Floated along by barge, one of the 10-ton barriers designed to relieve Venice’s perennial flooding looks like a giant plaything: an oversize hinged yellow Lego.
Central to the plan to protect the city, some or all of the 78 barriers will one day be raised when the sea rises more than 43 inches, to prevent damaging high tides from pushing into the lagoon city, a world heritage site built picturesquely — but somewhat precariously — upon more than 120 islands. Concerns that high tides are becoming more frequent because of climate
change have increased the urgency.
While the concept is simple, its realization has been anything but.
The system of movable underwater barriers, dubbed Moses, has been beset by corruption, cost overruns and delays. Projected at $2 billion and meant to be completed by 2011, the project has so far cost nearly $6.1 billion and is running a decade behind schedule.
In the wake of last month’s flooding of Venice, the worst in 53 years, the consortium that oversees construction of Moses is eager to demonstrate that the project — after years of bad news — is on track and will be fully operational by the end of 2021.
Venetians say they cannot afford to be wrong. Skeptics and critics say they may be.
A recent test of the deepest expanse of barriers — at the Malamocco entrance to the lagoon — was declared a success by the New Venice Consortium.
It was the last of the four sections of barriers to be completely raised, but so far only in calm seas. The real test will come when all four are raised at once, and not only in serene waters, but under flood conditions. That isn’t scheduled to take place until the end of next year.
It took six years to test each of the four movable sea walls covering the three openings to the lagoon, partly because work was slowed by a 2014 corruption scandal that implicated the three main contractors and sent 35 people to jail.
Work is continuing largely with the original subcontractors now contracting directly with the consortium, which itself has been placed under government control as a result of the scandal.
The fact that the barriers have not yet been physically tested in rough seas is a concern to critics.
Paolo Vielmo, an offshore marine engineer who has long criticized the project, said that tests carried out in a laboratory in the Netherlands in the 1990s indicated that the barriers, under certain conditions, would oscillate out of control — possibly even breaking apart.
“Its behavior is not predictable,” Vielmo said. He said that the trials so far declared successful have been under only modest sea conditions that fail to represent anywhere near the threat of the phenomenon of extreme oscillation called subharmonic resonance.
Vielmo and two other offshore engineers have compiled a report for the Codacons consumer and environment protection advocacy group, which is asking officials to run additional calculations to see if the project is indeed viable. And if it is not, Codacons says Moses should be stopped.
“We don’t want to delay by one minute the possibility to make Moses operational. But we say we cannot make it operational until we are sure it will work,” said Franco Conte, president of Codacons in Venice. “Naturally, the Venetian community is exasperated and they say, ‘If we did 95%, let’s do 100% and see if that works.’ But that is unconscionable. If we don’t know if it works, we cannot experiment.”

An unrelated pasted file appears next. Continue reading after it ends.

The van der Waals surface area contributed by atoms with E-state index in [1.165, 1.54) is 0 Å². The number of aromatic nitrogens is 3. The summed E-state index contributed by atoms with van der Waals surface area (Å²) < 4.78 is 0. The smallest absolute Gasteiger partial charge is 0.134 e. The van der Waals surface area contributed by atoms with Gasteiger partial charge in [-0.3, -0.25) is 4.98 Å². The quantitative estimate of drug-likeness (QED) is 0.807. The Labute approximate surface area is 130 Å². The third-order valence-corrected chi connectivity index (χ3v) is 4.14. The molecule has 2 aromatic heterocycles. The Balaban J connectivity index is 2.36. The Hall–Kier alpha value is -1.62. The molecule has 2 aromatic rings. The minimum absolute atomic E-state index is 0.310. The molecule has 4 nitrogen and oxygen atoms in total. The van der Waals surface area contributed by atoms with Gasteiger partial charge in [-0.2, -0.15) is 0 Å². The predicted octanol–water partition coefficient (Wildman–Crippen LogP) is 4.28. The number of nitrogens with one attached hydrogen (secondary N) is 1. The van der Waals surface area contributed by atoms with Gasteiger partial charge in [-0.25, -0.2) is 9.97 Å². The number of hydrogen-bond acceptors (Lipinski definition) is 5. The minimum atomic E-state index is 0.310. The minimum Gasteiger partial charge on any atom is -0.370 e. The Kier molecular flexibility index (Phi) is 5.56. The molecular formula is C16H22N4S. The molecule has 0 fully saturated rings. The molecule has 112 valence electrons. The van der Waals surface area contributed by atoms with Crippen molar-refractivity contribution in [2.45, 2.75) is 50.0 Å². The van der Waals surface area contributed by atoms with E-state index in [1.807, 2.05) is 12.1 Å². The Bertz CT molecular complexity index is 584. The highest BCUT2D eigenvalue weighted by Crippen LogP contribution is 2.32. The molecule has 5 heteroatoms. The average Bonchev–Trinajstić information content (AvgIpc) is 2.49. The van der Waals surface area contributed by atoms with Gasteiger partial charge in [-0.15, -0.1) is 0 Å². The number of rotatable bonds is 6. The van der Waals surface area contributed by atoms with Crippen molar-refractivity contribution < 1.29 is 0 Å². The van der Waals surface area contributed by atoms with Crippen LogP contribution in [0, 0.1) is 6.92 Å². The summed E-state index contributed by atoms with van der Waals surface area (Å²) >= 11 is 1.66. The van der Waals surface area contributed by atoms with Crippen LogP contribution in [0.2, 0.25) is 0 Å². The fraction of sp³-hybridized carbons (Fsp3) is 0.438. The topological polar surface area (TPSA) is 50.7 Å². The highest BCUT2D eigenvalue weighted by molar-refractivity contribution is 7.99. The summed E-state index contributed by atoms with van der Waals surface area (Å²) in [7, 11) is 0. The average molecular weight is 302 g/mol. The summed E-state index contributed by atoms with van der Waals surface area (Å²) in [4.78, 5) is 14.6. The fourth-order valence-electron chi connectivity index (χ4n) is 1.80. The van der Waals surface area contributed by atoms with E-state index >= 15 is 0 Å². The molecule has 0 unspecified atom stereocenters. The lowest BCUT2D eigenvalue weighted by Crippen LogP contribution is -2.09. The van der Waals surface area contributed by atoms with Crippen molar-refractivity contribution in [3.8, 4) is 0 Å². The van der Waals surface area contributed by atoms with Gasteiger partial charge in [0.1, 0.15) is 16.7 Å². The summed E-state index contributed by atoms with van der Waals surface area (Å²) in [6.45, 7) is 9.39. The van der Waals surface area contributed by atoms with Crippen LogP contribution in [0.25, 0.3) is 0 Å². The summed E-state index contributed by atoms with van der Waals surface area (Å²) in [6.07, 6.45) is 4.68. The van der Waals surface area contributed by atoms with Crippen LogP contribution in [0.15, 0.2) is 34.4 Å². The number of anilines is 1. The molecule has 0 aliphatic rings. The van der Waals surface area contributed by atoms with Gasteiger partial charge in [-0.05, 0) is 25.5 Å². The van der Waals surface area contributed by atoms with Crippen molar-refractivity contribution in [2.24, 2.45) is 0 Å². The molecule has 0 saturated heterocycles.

The barrier system is made up of giant flood gates, each 66 feet long. The gates are attached by hinges to giant cement blocks placed on the seabed along the three openings from the sea into the lagoon. The gates can be lifted to create a temporary barrier in high tides. Once the water has receded, they can be lowered again — allowing shipping traffic to continue and for the tidal system to flush out the lagoon.
The idea behind the project was to create a mobile system that would not impede views of the unique and protected landscape. But Moses has suffered criticism from the start that there were simpler, cheaper systems that could have been deployed.
Venetians have been waiting since the record 6.36-foot flood of 1966 for a system to protect them from regular inundations. The flooding in November, the second-worst recorded, proved the urgency.
In the 150 years that they have been recording the tide levels in Venice, two high tides above 4.9 feet have never been recorded in a year. In November, there were three in one week.
Climate scientists note that exceptional tides — those over 11⁄2 yards — have become much more frequent in the past two decades, with more than half of all recorded occurring since 2000.
“One has to realize the kind of existential question that that serious flooding has given rise to,” said Jane Da Mosto, an environmental scientist and executive director of the nonprofit group We Are Here Venice, which is working to defend the city against myriad issues, including depopulation, cruise traffic through St. Mark’s basin and overtourism. “People are asking: Will Venice be defendable against these kinds of episodes?”
It’s not just the still-uncalculated damage to landmarks like St. Mark’s Basilica, where corrosive salt water creeps through porous brick and tile. It’s also the boxes of ruined belongings and piles of soaked mattresses discarded in alleyways and loaded onto motorboats and trash
barges for disposal. The relentlessness of the Venetian fall and winter tides make one-third of ground floors uninhabitable in the historic canal city.